Renko bars are a type of charts that are unique in the way price is charted. Renko bars are unique because they are independent of time and reflect price in its entirety. Although Candlesticks or bar charts or line charts are more commonly used, they are all common because the price is captured in a time frame. Candlestick charts and others typically show the opening price, the high and low and the closing price during a specified period of time. The time frame here could be from as little as 1 minute (or even a tick) to as far out as 1 month or more.
In the first chart below, we can see how candlesticks plot prices, compared side by side with a 60 minute chart and a daily chart. As you can see the open/close/high/low per session (or per unit of time frame) is different between the 60 minute and the 1 day candlestick chart.
Renko bars are unique because of the box or bricks that are formed. Unlike candlestick/bar/line charts where price is plotted on the y-axis and time on the x-axis, on Renko bars only price (on y-axis) is used. The x-axis although shown in Renko charts are redundant.
How are Renko bars formed?
As mentioned earlier, Renko bars purely depict price. For example, if a box size of 5 pips is chosen from EURUSD, then for every 5 pip move in price, a new Renko brick is formed. Renko bars are not bothered with the time frame. Meaning, that if EURUSD moves only 3 pips in a day, the new brick is not formed (but a candlestick chart will print a candlestick with 3 pips move for the day and it will open a new candlestick the next day). This approach to charting Renko bars results in showing price trends very clearly and Renko bars are typically void of any noise that one often sees on other chart types.
In the next chart above, this is better illustrated.
On the left side we have a 20 pip renko bar and on the right side we have a regular candlestick chart. The horizontal lines you see are split 20 pips.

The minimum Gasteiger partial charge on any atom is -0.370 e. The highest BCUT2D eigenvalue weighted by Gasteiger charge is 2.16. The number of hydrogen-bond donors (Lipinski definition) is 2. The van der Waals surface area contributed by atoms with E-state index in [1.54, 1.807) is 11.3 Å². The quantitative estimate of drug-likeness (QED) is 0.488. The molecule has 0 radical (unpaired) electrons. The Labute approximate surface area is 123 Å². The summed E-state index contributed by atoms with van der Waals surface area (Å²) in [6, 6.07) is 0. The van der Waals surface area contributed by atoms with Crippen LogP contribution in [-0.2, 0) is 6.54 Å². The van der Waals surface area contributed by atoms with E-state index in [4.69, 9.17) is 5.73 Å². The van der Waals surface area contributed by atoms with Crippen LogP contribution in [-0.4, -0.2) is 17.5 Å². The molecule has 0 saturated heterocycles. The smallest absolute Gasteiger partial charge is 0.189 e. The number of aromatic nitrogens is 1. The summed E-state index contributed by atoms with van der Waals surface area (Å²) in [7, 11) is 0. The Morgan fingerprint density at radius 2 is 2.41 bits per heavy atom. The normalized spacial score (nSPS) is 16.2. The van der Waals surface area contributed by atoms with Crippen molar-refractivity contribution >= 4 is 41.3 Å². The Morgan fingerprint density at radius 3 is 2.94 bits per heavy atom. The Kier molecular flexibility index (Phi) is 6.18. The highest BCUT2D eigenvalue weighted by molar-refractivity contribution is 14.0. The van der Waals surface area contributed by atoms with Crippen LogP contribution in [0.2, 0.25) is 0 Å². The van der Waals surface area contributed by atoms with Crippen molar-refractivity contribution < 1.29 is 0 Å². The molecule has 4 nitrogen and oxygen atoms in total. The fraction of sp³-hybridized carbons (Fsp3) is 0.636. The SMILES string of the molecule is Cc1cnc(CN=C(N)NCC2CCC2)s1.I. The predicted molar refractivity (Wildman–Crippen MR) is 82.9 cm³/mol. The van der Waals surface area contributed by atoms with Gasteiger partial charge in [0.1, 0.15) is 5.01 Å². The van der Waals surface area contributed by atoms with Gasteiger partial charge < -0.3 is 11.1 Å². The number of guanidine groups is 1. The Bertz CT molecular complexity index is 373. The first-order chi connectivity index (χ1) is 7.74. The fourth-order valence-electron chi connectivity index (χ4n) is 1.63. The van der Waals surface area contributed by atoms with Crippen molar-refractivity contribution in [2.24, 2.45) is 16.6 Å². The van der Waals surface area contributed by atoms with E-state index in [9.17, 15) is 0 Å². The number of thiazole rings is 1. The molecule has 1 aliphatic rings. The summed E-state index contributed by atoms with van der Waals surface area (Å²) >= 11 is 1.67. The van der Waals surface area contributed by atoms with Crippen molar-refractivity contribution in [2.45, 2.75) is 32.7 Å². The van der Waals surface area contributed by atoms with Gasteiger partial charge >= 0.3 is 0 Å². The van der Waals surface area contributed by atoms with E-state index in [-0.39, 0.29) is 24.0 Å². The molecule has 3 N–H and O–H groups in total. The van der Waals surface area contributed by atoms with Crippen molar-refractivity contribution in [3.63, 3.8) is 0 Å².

Notice that in the first note mentioned ‘Renko bar closes at 1.11771‘ in the corresponding candlestick you can see that price in fact made a high and a low. But notice that the failure to close 20 pips above 1.11771 results in the Renko brick showing the close at 1.11771.
Now the next candlestick which has a strong open/close, you can see how price moved 80 pips in the day. Although the candlestick shows just one candle (representing the day) you can see that on the Renko chart, you have 4 Renko bars formed.
The same chart is now shown again without the wicks which represent the high and low. This should be a lot easier to understand now.
- How to read Renko charts?
- Renko chart types: Mean/Median Renko charts vs. regular Renko
- Trading the right box size with Renko charts
Do Renko bars give any benefit for traders?
This is probably the most commonly asked question for those who are either new to Renko bars or to trading in general. Bear in mind that the common factor between a regular chart (candlestick/bar/line chart type) and Renko chart is price. But this is the only common factor between the two.
While time is represented on the regular chart type, it is absent on a Renko bar chart.
It is often said that a Renko bar chart can depict trends very clearly. This is true. But trends are also easily seen in any other chart type as well. So why some traders such as myself prefer Renko charts? This is because Renko bars make price action or indicator based trading a lot simpler. We know that support and resistance forms the basis for any trading style or strategy. And Renko bars do a splendid job clearly showing the support and resistance levels, as well as the underlying price action minus the noise. Do Renko bars give you an edge in the markets? Not really. But mastering Renko bars can certainly help in improving your trading confidence.